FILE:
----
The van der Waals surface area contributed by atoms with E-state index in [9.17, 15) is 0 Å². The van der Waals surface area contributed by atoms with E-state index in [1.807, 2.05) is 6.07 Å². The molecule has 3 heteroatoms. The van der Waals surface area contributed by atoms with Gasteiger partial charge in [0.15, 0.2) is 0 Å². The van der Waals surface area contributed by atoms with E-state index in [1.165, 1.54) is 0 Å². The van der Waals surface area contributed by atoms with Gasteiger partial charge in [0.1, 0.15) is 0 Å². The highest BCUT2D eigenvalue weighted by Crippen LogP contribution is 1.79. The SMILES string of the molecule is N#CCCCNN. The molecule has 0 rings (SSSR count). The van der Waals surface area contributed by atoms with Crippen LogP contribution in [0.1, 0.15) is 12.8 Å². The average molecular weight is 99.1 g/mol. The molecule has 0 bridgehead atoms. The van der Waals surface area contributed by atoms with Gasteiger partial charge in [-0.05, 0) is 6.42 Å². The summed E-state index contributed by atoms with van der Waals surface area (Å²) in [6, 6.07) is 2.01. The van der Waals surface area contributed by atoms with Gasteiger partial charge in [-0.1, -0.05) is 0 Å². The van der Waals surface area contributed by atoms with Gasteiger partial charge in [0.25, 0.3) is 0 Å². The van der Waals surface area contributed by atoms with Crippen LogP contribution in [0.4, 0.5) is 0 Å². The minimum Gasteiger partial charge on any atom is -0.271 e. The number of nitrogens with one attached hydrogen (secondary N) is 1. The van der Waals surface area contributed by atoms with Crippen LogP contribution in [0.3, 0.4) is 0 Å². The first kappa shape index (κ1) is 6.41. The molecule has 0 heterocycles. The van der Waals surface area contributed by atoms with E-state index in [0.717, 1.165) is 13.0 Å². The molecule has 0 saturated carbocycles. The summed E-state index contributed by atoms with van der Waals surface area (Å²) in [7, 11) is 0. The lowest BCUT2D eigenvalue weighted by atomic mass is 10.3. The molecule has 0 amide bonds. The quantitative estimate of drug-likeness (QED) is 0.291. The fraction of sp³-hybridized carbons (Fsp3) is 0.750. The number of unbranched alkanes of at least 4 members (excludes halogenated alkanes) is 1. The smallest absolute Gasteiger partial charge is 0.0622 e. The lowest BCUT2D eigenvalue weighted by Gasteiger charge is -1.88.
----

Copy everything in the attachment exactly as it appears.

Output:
The van der Waals surface area contributed by atoms with E-state index in [9.17, 15) is 0 Å². The van der Waals surface area contributed by atoms with E-state index in [1.807, 2.05) is 6.07 Å². The molecule has 3 heteroatoms. The van der Waals surface area contributed by atoms with Gasteiger partial charge in [0.15, 0.2) is 0 Å². The van der Waals surface area contributed by atoms with E-state index in [1.165, 1.54) is 0 Å². The van der Waals surface area contributed by atoms with Gasteiger partial charge in [0.1, 0.15) is 0 Å². The highest BCUT2D eigenvalue weighted by Crippen LogP contribution is 1.79. The SMILES string of the molecule is N#CCCCNN. The molecule has 0 rings (SSSR count). The van der Waals surface area contributed by atoms with Crippen LogP contribution in [0.1, 0.15) is 12.8 Å². The average molecular weight is 99.1 g/mol. The molecule has 0 bridgehead atoms. The van der Waals surface area contributed by atoms with Gasteiger partial charge in [-0.05, 0) is 6.42 Å². The summed E-state index contributed by atoms with van der Waals surface area (Å²) in [6, 6.07) is 2.01. The van der Waals surface area contributed by atoms with Gasteiger partial charge in [-0.1, -0.05) is 0 Å². The van der Waals surface area contributed by atoms with Gasteiger partial charge in [0.25, 0.3) is 0 Å². The van der Waals surface area contributed by atoms with Crippen LogP contribution in [0.4, 0.5) is 0 Å². The minimum Gasteiger partial charge on any atom is -0.271 e. The number of nitrogens with one attached hydrogen (secondary N) is 1. The van der Waals surface area contributed by atoms with Crippen LogP contribution in [0.3, 0.4) is 0 Å². The first kappa shape index (κ1) is 6.41. The molecule has 0 heterocycles. The van der Waals surface area contributed by atoms with E-state index in [0.717, 1.165) is 13.0 Å². The molecule has 0 saturated carbocycles. The summed E-state index contributed by atoms with van der Waals surface area (Å²) in [7, 11) is 0. The lowest BCUT2D eigenvalue weighted by atomic mass is 10.3. The molecule has 0 amide bonds. The quantitative estimate of drug-likeness (QED) is 0.291. The fraction of sp³-hybridized carbons (Fsp3) is 0.750. The number of unbranched alkanes of at least 4 members (excludes halogenated alkanes) is 1. The smallest absolute Gasteiger partial charge is 0.0622 e. The lowest BCUT2D eigenvalue weighted by Gasteiger charge is -1.88.